January 30, 2019
Electro, house, techno, funk and soul to fire up your winter with.
Following a brief hiatus in December to make room for our end of year lists, the dance record rundown is back. As such, this month’s column includes a late 2018 release that is so exquisite it would be wrong not to include it. (The LP also sold out in blink-and-you-missed-it-time, with a very welcome repress that arrived mid-January.)
There are but two strict requirements of the music contained within. 1: It is released on vinyl. 2: There is something special about it, something that will make you want to hoof a legit groove – from a subtle Monday morning, finger-tapping, chair boogie to a late night, limbs-flailing-like-you’ve-been-electrocuted warehouse soirée and everything in between.
NB: As with previous instalments, albums are fair game on this list, provided every single track is certified ‘wagging your tush like an excited canine’ material.
Let us know what you’ve been loving at firstname.lastname@example.org or in the comments below.
(Forgotten Future )
Though I hate to drop the d unless absolutely necessary – a Drexciya reference, that is – in the case of E.R.P.’s Afterimage its greatness makes the comparison unavoidable. Shimmering through Andreyan sand dunes-esque levels of galactic synthscapes, this is an LP for sepia afternoons, late nights, early mornings and many, many repeated long listens, regardless of whether you count yourself an electro fan or not. Though Afterimage dropped late last year, selling out before the majority of us could even breath a whiff of it, thankfully it received a swift repress in mid-January. If you buy one album this month, make it this one.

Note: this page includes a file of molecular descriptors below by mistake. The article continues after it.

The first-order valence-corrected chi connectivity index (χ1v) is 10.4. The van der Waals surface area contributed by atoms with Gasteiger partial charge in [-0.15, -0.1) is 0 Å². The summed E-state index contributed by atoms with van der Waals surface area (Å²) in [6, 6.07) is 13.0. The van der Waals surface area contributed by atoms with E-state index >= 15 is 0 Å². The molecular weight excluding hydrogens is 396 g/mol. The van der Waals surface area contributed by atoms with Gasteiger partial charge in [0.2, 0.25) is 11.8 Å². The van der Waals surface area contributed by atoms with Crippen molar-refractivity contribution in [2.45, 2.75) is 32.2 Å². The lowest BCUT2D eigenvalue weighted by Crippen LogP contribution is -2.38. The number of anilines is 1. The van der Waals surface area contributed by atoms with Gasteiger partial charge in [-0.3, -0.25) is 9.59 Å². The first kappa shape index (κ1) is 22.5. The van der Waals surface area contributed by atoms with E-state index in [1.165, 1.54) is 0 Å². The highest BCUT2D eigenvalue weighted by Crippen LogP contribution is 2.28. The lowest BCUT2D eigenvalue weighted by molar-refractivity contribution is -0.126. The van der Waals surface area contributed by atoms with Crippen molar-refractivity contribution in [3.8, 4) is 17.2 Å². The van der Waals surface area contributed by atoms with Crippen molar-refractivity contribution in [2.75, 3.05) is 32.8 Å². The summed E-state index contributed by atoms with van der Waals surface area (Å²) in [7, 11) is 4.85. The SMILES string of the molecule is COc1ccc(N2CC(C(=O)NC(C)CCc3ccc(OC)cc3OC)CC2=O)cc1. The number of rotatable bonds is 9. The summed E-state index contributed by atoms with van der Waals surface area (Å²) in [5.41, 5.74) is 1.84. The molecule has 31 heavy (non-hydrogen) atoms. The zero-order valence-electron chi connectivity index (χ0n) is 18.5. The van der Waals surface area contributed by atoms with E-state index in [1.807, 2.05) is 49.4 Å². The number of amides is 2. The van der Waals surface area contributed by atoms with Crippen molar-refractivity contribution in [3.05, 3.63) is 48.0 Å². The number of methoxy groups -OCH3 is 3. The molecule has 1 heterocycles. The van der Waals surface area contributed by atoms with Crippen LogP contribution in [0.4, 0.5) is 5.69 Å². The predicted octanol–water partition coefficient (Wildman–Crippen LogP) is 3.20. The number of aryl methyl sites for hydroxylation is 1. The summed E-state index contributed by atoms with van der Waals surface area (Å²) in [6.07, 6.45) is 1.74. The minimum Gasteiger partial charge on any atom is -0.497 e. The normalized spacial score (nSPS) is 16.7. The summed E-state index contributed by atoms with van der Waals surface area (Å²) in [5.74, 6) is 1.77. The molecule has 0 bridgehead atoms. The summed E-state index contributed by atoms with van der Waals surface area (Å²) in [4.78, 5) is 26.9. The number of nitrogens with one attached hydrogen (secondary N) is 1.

‘I Believe It’s Alright’
Cult reissue connoisseur Melodies International is no stranger to this list, appearing in March, September, and October, as well as topping our favourite reissue singles of 2018 with Trio Ternura’s ‘A Gira’. Not content to rest on its laurels, in the first month of 2019 Melodies dropped not one but two singles this month – Jack Jacobs’ ‘I Believe It’s Alright’, along with Shahid Wheeler’s ‘Just One Dance Before You Go’, the latter of which is more than worthy of rotations. However, ‘I Believe It’s Alright’ is the particular highlight by a long shot, thanks to Jacobs’ warm croon, that washes over you like the most soothing of soul salves.
(Return To Disorder)
Electro aliens abound, ready to take over your brain in Hamburg producer L.F.T.’s appropriately named It’s Alive EP. Lest there be any confusion as to what is happening after the laser funktronics of its title track, the tripped out whirls of second tune ‘Visitors’ makes things crystal clear: “Mother Earth is pregnant for the third time. For y’all have knocked her up…” declares the vocal. Okokokokok. Soon after ‘Bankrupt Brain’ takes over, all new wave chase scene perfection before closing in the slow jam, ghost synths of ‘Jorōgumo’. Though any release on Helena Hauff’s Return To Disorder imprint is bound to be good, this one’s an especially excellent electro affair.